Then, in 1944, the king led a coup against the ruling dictatorship. Romania joined the allies but this was not enough to save it. The Russians entered the country and Romania’s first communist leader,Gheorghiu-Dej, followed the high Stalinist model, from heavy industrialisation to mass arrests and labour camps, even to a Gulag-style canal project, to link the Danube to the Black Sea, reminiscent of the Soviet White Sea canal. To go back to those Russian references, it was Turgenev to Solzhenitsyn in little more than a decade.
Rumour has it that the war is about to come, Safta left Poiana before the war while Augustin stayed. Augustin watched without comprehension as armies passed through the place. Then the Communists came, and he found himself their unlikely victim and encounter the horrors of his life.
Though he cannot hear her, Safta finds herself talking to him about the old days and, as she does so, she discovers that “speaking to someone who cannot hear is more than thinking aloud. The words make a trail of their own.” Augustin begins to remember the time after Safta had gone, the long hard years of the war. There are things he must tell her. Little by little he tries to summon the rest of the story for her, with his pencil.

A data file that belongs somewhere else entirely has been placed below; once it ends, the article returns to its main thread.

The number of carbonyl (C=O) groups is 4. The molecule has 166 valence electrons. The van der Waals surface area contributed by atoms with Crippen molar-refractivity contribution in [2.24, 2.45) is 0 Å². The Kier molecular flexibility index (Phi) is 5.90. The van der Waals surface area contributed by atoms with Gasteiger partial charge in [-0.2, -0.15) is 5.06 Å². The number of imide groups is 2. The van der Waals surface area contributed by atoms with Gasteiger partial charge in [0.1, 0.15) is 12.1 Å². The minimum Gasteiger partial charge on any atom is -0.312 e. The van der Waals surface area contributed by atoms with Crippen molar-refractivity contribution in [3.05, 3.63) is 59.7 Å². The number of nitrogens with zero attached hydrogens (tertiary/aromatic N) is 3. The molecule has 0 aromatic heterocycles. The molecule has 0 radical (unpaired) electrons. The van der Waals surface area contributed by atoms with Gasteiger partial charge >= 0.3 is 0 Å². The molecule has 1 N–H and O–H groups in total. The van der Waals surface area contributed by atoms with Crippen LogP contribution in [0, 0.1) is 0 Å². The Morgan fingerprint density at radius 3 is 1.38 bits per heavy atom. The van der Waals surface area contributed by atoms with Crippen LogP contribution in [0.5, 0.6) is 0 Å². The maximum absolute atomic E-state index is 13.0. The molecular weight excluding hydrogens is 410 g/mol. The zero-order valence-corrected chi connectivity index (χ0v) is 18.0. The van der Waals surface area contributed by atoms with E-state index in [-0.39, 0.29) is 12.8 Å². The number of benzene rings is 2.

What does it matter who a person is or who they have been? Let them think what they like. We’re all so many people, aren’t we, nowadays? So confusing it is, I don’t know how anyone keeps track. There are people we are inside, then the people we used to be, then there are the people other people think we are. You for example. You’re at least three people that I know of: Augustin from Poiana, Ioan we gave a name to in the hospital, Ioan Adriana’s son come back dumb from the war.’ – Safta, page 154
It is a quiet novel with a very understated writing style. Harding writes in a very simple prose and very descriptive. For the very first moment I felt sorry for Augustin for being mute and the frustrations of not being able to hear nor comprehend all the life changing events and war that are happening to him. A lot of sadness and love of Augustin is left unsaid. Harding doesn’t tell you how Augustin feels but she tells you how he feels by drawing. He tends to his horse, he draws; the army came to the house, he drew; the army left and he left the house, he drew and carved out figurines with papers; he stayed with Adriana for awhile he drew; he is with Safta he drew.
He drew, and drew and drew which is uniquely refreshing but can be weary after awhile.
As I said the story criss-crossing between the past and the present, seems to be what the other two writers on the Orange shortlist are doing: Half Blood Blues and The Forgotten Waltz and this is perhaps the 3rd novels in the shortlists that refers to the WWII as a setting after Half Blood Blues and Foreign Bodies.